Another shot for the Gilligans
Talking to Kansas Gov. Kathleen Sebelius and her father, former Ohio governor John J. Gilligan, Wednesday afternoon, after her speech at an Obama rally in Evanston, it was hard not to think back to the last time a Gilligan was being mentioned as a possible presidential or vice presidential candidate - the way Sebelius is being mentioned now, as a possible running mate for Barack Obama.
It was the fall of 1974. Richard Nixon had just resigned the presidency in disgrace. The Republican party nationally was in shambles. Democrats were poised to sweep statehouses and congressional districts all over the country, and were salivating over the propsect of the 1976 presidential election, hoping some of that Watergate malaise would carry over (President Gerald Ford's pardon of Nixon in September helped fuel that hope) and they would reclaim the White House.
There were a host of Democrats whose names were being being mentioned as possible presidential contenders, including Gilligan, the former congressman and councilman from Cincinnati who had been elected Ohio governor in 1970.
Gilligan's term as governor had not always been a joy ride. But he clearly had some political skills. He took on the cause of instituting Ohio's first income tax and somehow convinced a nervous legislature to approve it. Then, in 1972, anti-tax groups got a referendum on the ballot to repeal the income tax. Gilligan stumped around the state and somehow managed to convince Ohio voters to reject the repeal.
He had to close the state park system for a time in a budget crunch, turning pretty much every fisherman and camper in the state against him.
His natural wit, too, could get him in trouble sometimes. On one visit to the Ohio State Fair, he walked through the sheep barn, with some reporters, talking to the 4-H kids and having his picture taken. When asked if he wanted to help shear a sheep, Gilligan let loose a wisecrack that gave Republicans something to pound into his head for the rest of his days in office. "I don't shear sheep,'' the governor said. "I shear taxpayers."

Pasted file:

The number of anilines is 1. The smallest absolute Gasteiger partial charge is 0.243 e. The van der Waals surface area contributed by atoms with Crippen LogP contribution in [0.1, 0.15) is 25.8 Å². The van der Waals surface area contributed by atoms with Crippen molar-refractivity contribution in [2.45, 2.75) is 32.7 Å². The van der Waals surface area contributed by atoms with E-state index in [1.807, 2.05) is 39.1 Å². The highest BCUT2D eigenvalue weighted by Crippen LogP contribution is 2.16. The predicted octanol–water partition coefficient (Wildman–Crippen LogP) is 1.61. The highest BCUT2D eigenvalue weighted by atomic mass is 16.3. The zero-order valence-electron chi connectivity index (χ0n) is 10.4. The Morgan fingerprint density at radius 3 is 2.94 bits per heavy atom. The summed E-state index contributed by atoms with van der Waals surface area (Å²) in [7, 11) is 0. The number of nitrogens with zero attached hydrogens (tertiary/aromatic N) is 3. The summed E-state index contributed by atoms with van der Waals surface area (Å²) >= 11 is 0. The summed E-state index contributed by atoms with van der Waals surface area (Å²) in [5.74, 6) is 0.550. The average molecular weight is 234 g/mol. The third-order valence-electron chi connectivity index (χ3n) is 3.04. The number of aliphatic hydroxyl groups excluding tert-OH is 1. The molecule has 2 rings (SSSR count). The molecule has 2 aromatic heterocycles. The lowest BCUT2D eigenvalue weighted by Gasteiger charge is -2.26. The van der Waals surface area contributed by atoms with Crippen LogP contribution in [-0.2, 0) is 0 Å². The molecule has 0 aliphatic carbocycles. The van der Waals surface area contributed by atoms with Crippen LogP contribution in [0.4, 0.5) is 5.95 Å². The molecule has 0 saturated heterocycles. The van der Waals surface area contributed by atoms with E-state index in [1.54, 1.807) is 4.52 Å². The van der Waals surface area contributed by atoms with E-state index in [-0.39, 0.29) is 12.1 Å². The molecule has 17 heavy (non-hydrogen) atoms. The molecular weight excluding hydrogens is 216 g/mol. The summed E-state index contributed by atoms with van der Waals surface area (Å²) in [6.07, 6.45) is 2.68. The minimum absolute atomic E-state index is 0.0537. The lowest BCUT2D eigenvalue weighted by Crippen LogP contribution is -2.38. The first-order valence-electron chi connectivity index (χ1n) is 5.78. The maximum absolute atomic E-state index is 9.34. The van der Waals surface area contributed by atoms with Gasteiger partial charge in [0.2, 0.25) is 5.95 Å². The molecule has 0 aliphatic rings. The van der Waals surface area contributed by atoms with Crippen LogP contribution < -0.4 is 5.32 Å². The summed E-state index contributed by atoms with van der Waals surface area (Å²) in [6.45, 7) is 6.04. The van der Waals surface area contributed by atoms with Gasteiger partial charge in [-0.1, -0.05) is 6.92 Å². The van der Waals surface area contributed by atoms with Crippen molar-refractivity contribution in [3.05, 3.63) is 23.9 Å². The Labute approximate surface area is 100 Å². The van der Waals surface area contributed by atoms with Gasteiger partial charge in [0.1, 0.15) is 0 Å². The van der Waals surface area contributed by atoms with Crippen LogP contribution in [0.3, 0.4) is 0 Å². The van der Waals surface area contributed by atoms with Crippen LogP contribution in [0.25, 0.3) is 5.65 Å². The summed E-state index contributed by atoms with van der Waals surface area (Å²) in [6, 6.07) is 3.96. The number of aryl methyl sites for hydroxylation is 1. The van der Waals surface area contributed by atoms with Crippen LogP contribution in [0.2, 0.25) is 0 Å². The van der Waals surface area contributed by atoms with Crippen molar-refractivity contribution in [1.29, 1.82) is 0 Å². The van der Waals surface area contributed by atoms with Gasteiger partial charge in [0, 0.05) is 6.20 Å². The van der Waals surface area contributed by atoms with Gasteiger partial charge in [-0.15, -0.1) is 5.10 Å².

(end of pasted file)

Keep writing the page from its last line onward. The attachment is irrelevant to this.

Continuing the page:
Still, there was widespread agreement that, in 1974, he was the favorite for re-election, especially in the post-Watergate atmosphere and because of the fact that his opponent was his predecessor in the governor's office, James Rhodes, who was blamed by many for spending the state into a situation where it needed an income tax.
On election night, Gilligan's campaign staged a victory party at the old Neil House hotel, just across the from the statehouse. Rhodes had his party in another ballrooom in the same hotel.
Early in the evening, Gilligan supporters wheeled a giant cake into the ballroom - a cake in the shape of the White House.
The vote count went on all night, with the lead shifting constantly. Finally, about dawn, the final result was in: Rhodes had won by 11,488 votes - less than one vote per precinct.
That ended the talk of Gilligan on the national ticket. The governor went on to serve for a while in the Carter administration and taught for years at Notre Dame before returning to Cincinnati in the early 1990s. And, of course, he served on the Cincinnati school board before retiring this year.
It's hard to say what might have happened had he won that 1974 re-election campaign. Winning the presidential nomination in a crowded field might have been difficult, but the second spot on the ticket was certainly a possibility.
Now, at age 85, he is watching the same kind of speculation swirl around his eldest daughter, the two-term governor of Kansas, where she moved after her marriage ot a Kansan 33 years ago.
We don't know what kind of advice he might offer. Maybe it boils down to this: If you find yourself in a sheep barn, keep your mouth shut.